This entry was originally posted on June 22, 2006 at the old Brandstory blog (link available for a limited time).
Several weeks ago (May 22, to be exact), BrandWeek published a very interesting article called Broken Promises that discussed the gulf between what customers want and what companies deliver. I thought a few excerpt were worth reprinting here:
“The average level of consumer expectation across 35 major brand categories rose by 4.5% from last year. Over the same period, the survey shows, the average ability of brands to keep up with those hopes decreased 9.2%. Put another way, while brands certainly try to meet the expectations of their loyal customers, those expectations are nonetheless growing two times faster that the brands’ ability to keep up with them.”
The article goes on to say that part of the problem is caused by brand stewards who have promised to “delight” their customers continually. Well, it worked. Customers now expect to be wowed at every turn. The problem is, most brands aren’t up to the task. Also from the article:
“Another dynamic is that consumers themselves are more demanding, perhaps unrealistically. Take the bottled water category, one of the most commodified and yet also one of the fiercest fought. The brands have different names and different bottles, but the product is largely indistinguishable. Most customers would likely agree with this logic were it put to them directly. Yet, their expectations for bottled water rose 8% in 2006, mainly because they felt the brands ought to be increasingly ‘refreshing’.”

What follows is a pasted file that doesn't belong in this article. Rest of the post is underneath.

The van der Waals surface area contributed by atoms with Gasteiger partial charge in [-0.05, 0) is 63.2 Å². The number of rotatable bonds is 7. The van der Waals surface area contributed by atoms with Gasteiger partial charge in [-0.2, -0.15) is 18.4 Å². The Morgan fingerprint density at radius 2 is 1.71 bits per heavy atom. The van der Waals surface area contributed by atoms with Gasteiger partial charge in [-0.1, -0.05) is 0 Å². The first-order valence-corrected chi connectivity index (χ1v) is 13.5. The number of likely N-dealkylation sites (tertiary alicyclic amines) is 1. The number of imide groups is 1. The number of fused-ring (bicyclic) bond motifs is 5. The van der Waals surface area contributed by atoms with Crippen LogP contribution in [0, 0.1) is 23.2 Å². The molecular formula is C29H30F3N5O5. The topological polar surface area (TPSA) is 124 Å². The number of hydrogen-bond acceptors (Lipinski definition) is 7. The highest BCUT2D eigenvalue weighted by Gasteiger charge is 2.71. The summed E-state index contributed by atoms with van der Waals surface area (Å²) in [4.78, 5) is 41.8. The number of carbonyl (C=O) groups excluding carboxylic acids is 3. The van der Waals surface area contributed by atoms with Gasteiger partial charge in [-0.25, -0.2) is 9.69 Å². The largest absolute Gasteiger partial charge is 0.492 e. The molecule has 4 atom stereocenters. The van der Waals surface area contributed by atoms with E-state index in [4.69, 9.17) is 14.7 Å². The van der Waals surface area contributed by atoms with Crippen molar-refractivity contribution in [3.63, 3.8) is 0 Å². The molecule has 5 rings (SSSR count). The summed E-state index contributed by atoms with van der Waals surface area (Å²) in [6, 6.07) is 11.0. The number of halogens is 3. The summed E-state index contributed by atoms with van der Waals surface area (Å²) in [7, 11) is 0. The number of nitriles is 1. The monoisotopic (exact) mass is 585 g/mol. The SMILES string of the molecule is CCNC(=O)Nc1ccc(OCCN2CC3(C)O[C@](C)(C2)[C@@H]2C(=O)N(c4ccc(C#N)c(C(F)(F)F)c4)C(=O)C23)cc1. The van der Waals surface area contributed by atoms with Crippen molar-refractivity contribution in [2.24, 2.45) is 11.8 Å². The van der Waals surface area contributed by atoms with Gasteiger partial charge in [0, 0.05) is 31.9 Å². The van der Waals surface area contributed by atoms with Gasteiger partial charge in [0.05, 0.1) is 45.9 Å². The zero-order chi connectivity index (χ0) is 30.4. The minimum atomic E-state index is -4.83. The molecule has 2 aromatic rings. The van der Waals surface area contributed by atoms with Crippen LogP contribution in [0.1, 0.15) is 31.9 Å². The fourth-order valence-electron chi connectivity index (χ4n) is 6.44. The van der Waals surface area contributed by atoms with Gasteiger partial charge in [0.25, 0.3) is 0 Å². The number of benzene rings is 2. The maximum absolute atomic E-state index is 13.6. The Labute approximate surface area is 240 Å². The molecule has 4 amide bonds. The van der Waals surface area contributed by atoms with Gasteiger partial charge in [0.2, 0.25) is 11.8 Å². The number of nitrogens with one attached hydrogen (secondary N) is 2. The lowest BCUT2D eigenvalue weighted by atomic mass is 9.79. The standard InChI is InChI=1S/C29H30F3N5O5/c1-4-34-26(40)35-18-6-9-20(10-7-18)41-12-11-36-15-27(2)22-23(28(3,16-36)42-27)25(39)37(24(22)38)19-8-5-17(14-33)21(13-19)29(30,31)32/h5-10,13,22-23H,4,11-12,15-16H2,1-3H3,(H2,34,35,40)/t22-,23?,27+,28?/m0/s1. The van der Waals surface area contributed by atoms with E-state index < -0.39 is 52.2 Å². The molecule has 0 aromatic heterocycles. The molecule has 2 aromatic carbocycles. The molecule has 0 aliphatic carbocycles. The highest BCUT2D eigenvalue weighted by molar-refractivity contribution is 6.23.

Imagine the Dasani or Aquafina brand steward responsible for meeting these expectations. What do you do? Triple filter? Reverse osmosis? Vitamins? Flavors? It’s all been done. Now what? How do you make water 8% more refreshing this year. Then do it again next year. And the year after that. At some point, water will be 100% refreshing (if it isn’t already) and then what?
Setting expectations is a critical part of your brand story. It’s easy to make promises (100% money back guarantee, 99.9% uptime, deep cleans in cold water, etc.). It’s harder to accurately set expectations. Again, from the article:
“If there is one take away from the survey, it’s this: expectations need to be as carefully controlled as the promises. It’s all very well to assure your consumers they’ll feel sexy, cool and rich if they use your brand. But delivering on those feelings might mean toning down the guarantees.”
So what happens when your brand story doesn’t match expectations? When the genius at the Apple genius bar isn’t, what happens to Apple‘s brand story? When the service at Nordstrom isn’t over-the-top, what happens to Nordstrom’s brand story? When NetFlix slows down deliver to its heavy users, what happens to their brand story?
The short answer: when the experience doesn’t match the story, the experience becomes the story. And the brand story you spent so much time and effort to create? Well, that just goes away.